How do you manage the excessive need to control?


#1

I’ve found that a very unhealthy coping mechanism I’ve developed is feeling like I need to control EVERYTHING. My boyfriend’s addiction has felt so out of control at times that I feel like I can solve it by controlling every other part of our relationship and within my life. It’s so exhausting and tiring for myself AND for him. I’d really like to learn how to manage this and teach myself to let go sometimes and just allow myself to be happy.


#2

Hi @dori welcome to The Community! There’s a quote I love that represents what you’ve shared:

wind%20quote
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At this moment it is possible to find yourself doubting how far you can go, but try and keep in mind how far you’ve come, how much you’ve endured, and that progress has been made despite setbacks. You are strong and can handle this, you’ve shown resilience in so many ways. But when it seems like things are so out of your control and there’s nothing you can do it’s important to try and think of potential things you can do. One activity you could do is make a list of all the things you can control in your life, and what you cannot control. Putting it on paper may help to not react in the moment to things you can’t control, and will shed a light on all the things you can control!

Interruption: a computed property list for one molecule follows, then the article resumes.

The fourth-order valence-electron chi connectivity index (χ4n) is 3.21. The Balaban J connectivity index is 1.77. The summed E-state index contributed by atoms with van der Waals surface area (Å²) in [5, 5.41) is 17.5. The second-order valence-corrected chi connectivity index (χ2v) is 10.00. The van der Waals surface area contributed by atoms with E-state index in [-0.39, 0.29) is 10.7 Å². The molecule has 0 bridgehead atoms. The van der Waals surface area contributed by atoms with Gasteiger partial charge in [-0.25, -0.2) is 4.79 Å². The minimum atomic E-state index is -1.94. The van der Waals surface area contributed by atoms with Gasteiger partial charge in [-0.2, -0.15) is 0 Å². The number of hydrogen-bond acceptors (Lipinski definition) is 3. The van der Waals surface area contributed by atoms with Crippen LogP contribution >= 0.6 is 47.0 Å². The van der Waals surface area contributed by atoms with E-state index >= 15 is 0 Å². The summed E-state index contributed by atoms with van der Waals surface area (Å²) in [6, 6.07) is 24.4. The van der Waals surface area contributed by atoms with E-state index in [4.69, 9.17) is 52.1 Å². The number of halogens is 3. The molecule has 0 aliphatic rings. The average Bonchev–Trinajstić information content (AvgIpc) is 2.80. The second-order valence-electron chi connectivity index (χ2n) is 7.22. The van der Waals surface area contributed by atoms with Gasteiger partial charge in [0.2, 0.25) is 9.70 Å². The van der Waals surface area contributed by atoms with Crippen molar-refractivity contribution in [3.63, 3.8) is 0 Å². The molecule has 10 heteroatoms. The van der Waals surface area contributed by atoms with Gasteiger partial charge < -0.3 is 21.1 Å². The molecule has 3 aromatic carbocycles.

#3

Totally. We become the ‘parent’. I always say that loving my husband through addiction was the first time I realized how much I could love and it became at times like a motherly love.

Look, it’s tough. Society doesn’t look after people struggling with substance use well. And the reality is I think that’s total bogus and we need a shake up. These humans’ brains are hijacked. And we should just leave them to get really really low to finally hit bottom to the point they NEED help. I think that’s just not good enough (society’s fault not yours!)

But still we have to work within it…till we can over turn it :wink:

What I’m trying to say is ‘control’ makes sense. You’re trying to stop someone you love from harming themselves. And they’re acting crazy, and so we act crazy.

I think 1. know this is not a crazy response :slight_smile:
2. know that it takes heaps of time to heal from addiction, and taking steps towards positive change are huge wins

Focus on the long not the short game. That’s how we win and stay sane.

Harder said than done. But maybe worth a try - what do you think?


#4

@erica

Thank you for that beautiful quote, and for reminding me to be proud of how far I’ve come within all of this. It can be hard and feel like I am losing myself when all the focus is on my boyfriend and his sobriety. But I am proud of what we have both endured and how we are working together!

@polly

Focusing more on the long game rather than the short game is a great idea. I lose sight of this at times. Also I lose sight of how hard it can be for my boyfriend, because addiction is NOT a choice. You are so right.


#6

oof. I relate so much to this. It’s definitely my go to automatic response when things get hard or scary. I’ve managed to take up meditating and it helps sometimes but certainly not always in terms of being able to respond mindfully instead of trying to control on instinct.


#5

@dori :slight_smile: totally - it’s only natural because recovery takes so bloody long - can’t they hurry it up? :wink: x